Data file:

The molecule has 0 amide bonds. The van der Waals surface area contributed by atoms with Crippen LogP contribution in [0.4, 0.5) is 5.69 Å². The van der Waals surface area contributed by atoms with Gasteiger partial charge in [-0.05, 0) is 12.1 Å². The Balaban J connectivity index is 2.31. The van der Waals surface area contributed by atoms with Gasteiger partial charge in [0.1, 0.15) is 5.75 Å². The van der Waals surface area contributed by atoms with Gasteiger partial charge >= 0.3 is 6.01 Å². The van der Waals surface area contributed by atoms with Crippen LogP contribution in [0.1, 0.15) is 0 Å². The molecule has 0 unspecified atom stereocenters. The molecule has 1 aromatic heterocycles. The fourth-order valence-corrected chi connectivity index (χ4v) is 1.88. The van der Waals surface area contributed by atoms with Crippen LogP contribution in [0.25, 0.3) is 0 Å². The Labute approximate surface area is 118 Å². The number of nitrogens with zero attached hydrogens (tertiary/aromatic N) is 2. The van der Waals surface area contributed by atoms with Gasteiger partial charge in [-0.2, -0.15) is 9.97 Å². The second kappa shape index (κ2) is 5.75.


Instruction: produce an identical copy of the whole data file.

The molecule has 0 amide bonds. The van der Waals surface area contributed by atoms with Crippen LogP contribution in [0.4, 0.5) is 5.69 Å². The van der Waals surface area contributed by atoms with Gasteiger partial charge in [-0.05, 0) is 12.1 Å². The Balaban J connectivity index is 2.31. The van der Waals surface area contributed by atoms with Gasteiger partial charge in [0.1, 0.15) is 5.75 Å². The van der Waals surface area contributed by atoms with Gasteiger partial charge >= 0.3 is 6.01 Å². The van der Waals surface area contributed by atoms with Crippen LogP contribution in [0.1, 0.15) is 0 Å². The molecule has 0 unspecified atom stereocenters. The molecule has 1 aromatic heterocycles. The fourth-order valence-corrected chi connectivity index (χ4v) is 1.88. The van der Waals surface area contributed by atoms with Crippen LogP contribution in [0.25, 0.3) is 0 Å². The Labute approximate surface area is 118 Å². The number of nitrogens with zero attached hydrogens (tertiary/aromatic N) is 2. The van der Waals surface area contributed by atoms with Gasteiger partial charge in [-0.2, -0.15) is 9.97 Å². The second kappa shape index (κ2) is 5.75.